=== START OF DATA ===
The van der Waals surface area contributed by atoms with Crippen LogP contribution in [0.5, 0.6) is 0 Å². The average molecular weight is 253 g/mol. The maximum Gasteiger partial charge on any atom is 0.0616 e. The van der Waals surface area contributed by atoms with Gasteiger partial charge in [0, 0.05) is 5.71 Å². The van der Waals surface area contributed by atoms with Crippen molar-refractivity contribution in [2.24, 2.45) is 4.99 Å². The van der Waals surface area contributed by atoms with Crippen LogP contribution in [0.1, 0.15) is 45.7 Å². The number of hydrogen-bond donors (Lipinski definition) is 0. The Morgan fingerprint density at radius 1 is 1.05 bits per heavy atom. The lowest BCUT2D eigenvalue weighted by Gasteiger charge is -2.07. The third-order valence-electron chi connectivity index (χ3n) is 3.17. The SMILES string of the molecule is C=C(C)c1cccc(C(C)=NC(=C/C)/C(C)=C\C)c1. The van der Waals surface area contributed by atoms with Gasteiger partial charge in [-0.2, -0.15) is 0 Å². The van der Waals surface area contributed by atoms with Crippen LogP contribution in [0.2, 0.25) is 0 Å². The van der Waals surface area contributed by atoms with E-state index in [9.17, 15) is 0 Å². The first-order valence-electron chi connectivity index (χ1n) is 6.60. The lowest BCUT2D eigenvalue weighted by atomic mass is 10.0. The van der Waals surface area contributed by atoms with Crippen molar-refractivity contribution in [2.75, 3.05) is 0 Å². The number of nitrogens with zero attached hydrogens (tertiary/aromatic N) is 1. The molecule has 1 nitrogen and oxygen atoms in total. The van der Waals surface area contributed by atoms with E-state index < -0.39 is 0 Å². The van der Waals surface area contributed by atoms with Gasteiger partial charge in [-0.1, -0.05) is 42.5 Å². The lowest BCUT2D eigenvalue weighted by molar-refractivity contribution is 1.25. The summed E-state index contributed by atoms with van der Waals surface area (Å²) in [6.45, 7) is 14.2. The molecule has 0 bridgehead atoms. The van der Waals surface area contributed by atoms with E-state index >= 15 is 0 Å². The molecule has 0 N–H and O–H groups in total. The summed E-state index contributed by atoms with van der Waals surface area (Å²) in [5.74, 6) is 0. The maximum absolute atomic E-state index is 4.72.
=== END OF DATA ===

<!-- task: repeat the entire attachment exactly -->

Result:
The van der Waals surface area contributed by atoms with Crippen LogP contribution in [0.5, 0.6) is 0 Å². The average molecular weight is 253 g/mol. The maximum Gasteiger partial charge on any atom is 0.0616 e. The van der Waals surface area contributed by atoms with Gasteiger partial charge in [0, 0.05) is 5.71 Å². The van der Waals surface area contributed by atoms with Crippen molar-refractivity contribution in [2.24, 2.45) is 4.99 Å². The van der Waals surface area contributed by atoms with Crippen LogP contribution in [0.1, 0.15) is 45.7 Å². The number of hydrogen-bond donors (Lipinski definition) is 0. The Morgan fingerprint density at radius 1 is 1.05 bits per heavy atom. The lowest BCUT2D eigenvalue weighted by Gasteiger charge is -2.07. The third-order valence-electron chi connectivity index (χ3n) is 3.17. The SMILES string of the molecule is C=C(C)c1cccc(C(C)=NC(=C/C)/C(C)=C\C)c1. The van der Waals surface area contributed by atoms with Gasteiger partial charge in [-0.2, -0.15) is 0 Å². The van der Waals surface area contributed by atoms with Crippen LogP contribution in [0.2, 0.25) is 0 Å². The van der Waals surface area contributed by atoms with E-state index in [9.17, 15) is 0 Å². The first-order valence-electron chi connectivity index (χ1n) is 6.60. The lowest BCUT2D eigenvalue weighted by atomic mass is 10.0. The van der Waals surface area contributed by atoms with Crippen molar-refractivity contribution in [2.75, 3.05) is 0 Å². The number of nitrogens with zero attached hydrogens (tertiary/aromatic N) is 1. The molecule has 1 nitrogen and oxygen atoms in total. The van der Waals surface area contributed by atoms with E-state index < -0.39 is 0 Å². The van der Waals surface area contributed by atoms with Gasteiger partial charge in [-0.1, -0.05) is 42.5 Å². The lowest BCUT2D eigenvalue weighted by molar-refractivity contribution is 1.25. The summed E-state index contributed by atoms with van der Waals surface area (Å²) in [6.45, 7) is 14.2. The molecule has 0 bridgehead atoms. The van der Waals surface area contributed by atoms with E-state index >= 15 is 0 Å². The molecule has 0 N–H and O–H groups in total. The summed E-state index contributed by atoms with van der Waals surface area (Å²) in [5.74, 6) is 0. The maximum absolute atomic E-state index is 4.72.